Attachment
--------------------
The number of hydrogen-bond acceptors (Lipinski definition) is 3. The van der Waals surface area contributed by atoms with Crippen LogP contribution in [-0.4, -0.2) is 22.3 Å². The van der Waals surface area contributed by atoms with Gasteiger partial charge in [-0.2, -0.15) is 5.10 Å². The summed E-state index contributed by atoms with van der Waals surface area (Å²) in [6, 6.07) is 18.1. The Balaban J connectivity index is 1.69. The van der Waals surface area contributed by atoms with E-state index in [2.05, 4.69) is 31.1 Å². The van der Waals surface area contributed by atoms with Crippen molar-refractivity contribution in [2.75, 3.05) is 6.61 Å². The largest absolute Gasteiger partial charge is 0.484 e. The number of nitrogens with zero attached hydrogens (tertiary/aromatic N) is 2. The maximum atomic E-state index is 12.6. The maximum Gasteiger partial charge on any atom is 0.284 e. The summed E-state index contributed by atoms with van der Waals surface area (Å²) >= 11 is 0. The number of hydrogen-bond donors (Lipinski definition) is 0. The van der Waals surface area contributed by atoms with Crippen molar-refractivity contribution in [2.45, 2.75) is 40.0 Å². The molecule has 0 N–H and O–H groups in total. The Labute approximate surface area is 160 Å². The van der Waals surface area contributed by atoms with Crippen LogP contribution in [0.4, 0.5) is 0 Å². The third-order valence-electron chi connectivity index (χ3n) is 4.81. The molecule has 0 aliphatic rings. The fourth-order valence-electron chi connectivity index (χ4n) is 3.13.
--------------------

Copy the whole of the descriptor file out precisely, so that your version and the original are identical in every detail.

The number of hydrogen-bond acceptors (Lipinski definition) is 3. The van der Waals surface area contributed by atoms with Crippen LogP contribution in [-0.4, -0.2) is 22.3 Å². The van der Waals surface area contributed by atoms with Gasteiger partial charge in [-0.2, -0.15) is 5.10 Å². The summed E-state index contributed by atoms with van der Waals surface area (Å²) in [6, 6.07) is 18.1. The Balaban J connectivity index is 1.69. The van der Waals surface area contributed by atoms with E-state index in [2.05, 4.69) is 31.1 Å². The van der Waals surface area contributed by atoms with Crippen molar-refractivity contribution in [2.75, 3.05) is 6.61 Å². The largest absolute Gasteiger partial charge is 0.484 e. The number of nitrogens with zero attached hydrogens (tertiary/aromatic N) is 2. The maximum atomic E-state index is 12.6. The maximum Gasteiger partial charge on any atom is 0.284 e. The summed E-state index contributed by atoms with van der Waals surface area (Å²) >= 11 is 0. The number of hydrogen-bond donors (Lipinski definition) is 0. The van der Waals surface area contributed by atoms with Crippen molar-refractivity contribution in [2.45, 2.75) is 40.0 Å². The molecule has 0 N–H and O–H groups in total. The Labute approximate surface area is 160 Å². The van der Waals surface area contributed by atoms with Crippen LogP contribution in [0.4, 0.5) is 0 Å². The third-order valence-electron chi connectivity index (χ3n) is 4.81. The molecule has 0 aliphatic rings. The fourth-order valence-electron chi connectivity index (χ4n) is 3.13.